I've been tossing this post around in my head for a little while now and I thought I might run it by you guys to see what you thought.
The problem with deep striking is it's not dangerous, it's random. It's a game mechanic that doesn't match the concept or what players want to do in the game.
Let me back up, I read a regular column by Mark Rosewater. I know some of you other guys read it too because I've seen you post about it. He does card design for Magic the Gathering. He regularly talks about game design in his column and he's almost always got something interesting to say or an angle on something you would have never thought about.
A while back, he had a column (and I wish I could find it now) where he talked about what Magic players want to do with their decks and how game mechanics should work in line with that. For example, Magic players want to play their cards, they work very hard to craft their decks and include cards they want to use... so mechanics like throw away your whole hand of cards is not something that usually goes over well. While it might be "cool" or "interesting," it goes against what the players want to do in the game and generally doesn't go over well with players. They'll avoid using it since it doesn't fit with how they want to play in the first place. Remember, they built their decks to be able to use them, not throw them away.
Now translate that to 40k and Deep Striking.
Players want to use their armies. Players want to fight with all their little men. If those little men are going to die, let it be at their General's hands in bloody combat and not some silly, completely random dice roll.
Deep striking is extremely dangerous, the book even tells us so. But to use randomness to try and show how "dangerous" it is, makes for a poor game mechanic. I'm not big on mathhammer, but let's look at how "dangerous" Deep Striking is.
You have to roll to see when they come in.
Not dangerous, random.
You have to roll to see if they scatter. (66 percent says they will)
Again, not dangerous, but random.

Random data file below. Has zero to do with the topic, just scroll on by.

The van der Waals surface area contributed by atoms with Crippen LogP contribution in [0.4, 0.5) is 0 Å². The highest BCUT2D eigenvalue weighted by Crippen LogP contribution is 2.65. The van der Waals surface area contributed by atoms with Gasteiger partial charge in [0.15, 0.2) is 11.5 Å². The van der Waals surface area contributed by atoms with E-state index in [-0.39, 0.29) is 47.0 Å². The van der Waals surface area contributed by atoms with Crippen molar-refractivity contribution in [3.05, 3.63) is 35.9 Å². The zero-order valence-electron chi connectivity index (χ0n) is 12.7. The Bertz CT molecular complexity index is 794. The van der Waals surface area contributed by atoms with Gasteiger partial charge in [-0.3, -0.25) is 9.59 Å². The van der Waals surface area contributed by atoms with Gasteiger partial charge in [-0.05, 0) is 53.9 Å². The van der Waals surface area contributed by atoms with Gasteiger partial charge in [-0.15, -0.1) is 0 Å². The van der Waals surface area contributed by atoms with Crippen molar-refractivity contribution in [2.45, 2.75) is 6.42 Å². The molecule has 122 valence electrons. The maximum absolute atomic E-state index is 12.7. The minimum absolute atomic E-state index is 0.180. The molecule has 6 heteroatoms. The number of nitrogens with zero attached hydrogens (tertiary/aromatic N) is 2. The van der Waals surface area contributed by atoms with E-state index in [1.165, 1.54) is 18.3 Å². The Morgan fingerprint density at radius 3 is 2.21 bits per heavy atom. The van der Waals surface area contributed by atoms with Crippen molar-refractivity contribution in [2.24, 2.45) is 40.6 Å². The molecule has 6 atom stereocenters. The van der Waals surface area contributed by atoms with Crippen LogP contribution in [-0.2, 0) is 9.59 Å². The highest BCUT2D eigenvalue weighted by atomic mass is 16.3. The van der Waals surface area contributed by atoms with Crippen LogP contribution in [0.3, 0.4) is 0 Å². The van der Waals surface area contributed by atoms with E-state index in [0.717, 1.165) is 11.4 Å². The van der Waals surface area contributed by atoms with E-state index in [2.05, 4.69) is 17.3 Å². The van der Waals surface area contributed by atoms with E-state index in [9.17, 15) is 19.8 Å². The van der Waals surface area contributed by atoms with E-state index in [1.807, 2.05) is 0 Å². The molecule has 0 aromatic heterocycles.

You roll to see what direction they scatter.
If they do scatter, which is likely, it's 2D6 inches.
Once again, not dangerous... random.
If you randomly come in and randomly scatter into a random bad thing already on the battlefield, they you roll to see what random mishap result you get.
When does it get dangerous?
Then and only then do you possibly come across something "extremely dangerous" happening and that's only a 33 percent chance of it happening at that point (Terrible accident on the Mishap chart).
So something that is supposed to extremely dangerous for our troops turns out to to be so random, it's not even close to how it should work within the context of the game or how players want to play in the first place. Remember, just like Magic players, we've taken the time to craft out lists, build and paint our armies and we came to fight. But there's no bloody combat here, no fighting, no nothing... just random.
Now take Infiltrating. A much better fit as a mechanic in the game.
You get to place your troops where you want (within certain limits) after all other units have been placed at the beginning of the game.
It's what Infiltrators do, they sneak up on the enemy. You can choose where exactly your guys have infiltrated in towards the enemy as well. It's a game mechanic that works within the context of the game AND with what players want to do with their armies... play with them on the battlefield.
So what's the answer to fixing Deep Striking?
That I don't know. I'm perfectly fine with "extremely dangerous," but use a mechanic that reflects that, that fits within the context of the game and is in line with what players came to do in the first place. To use their armies and fight with them.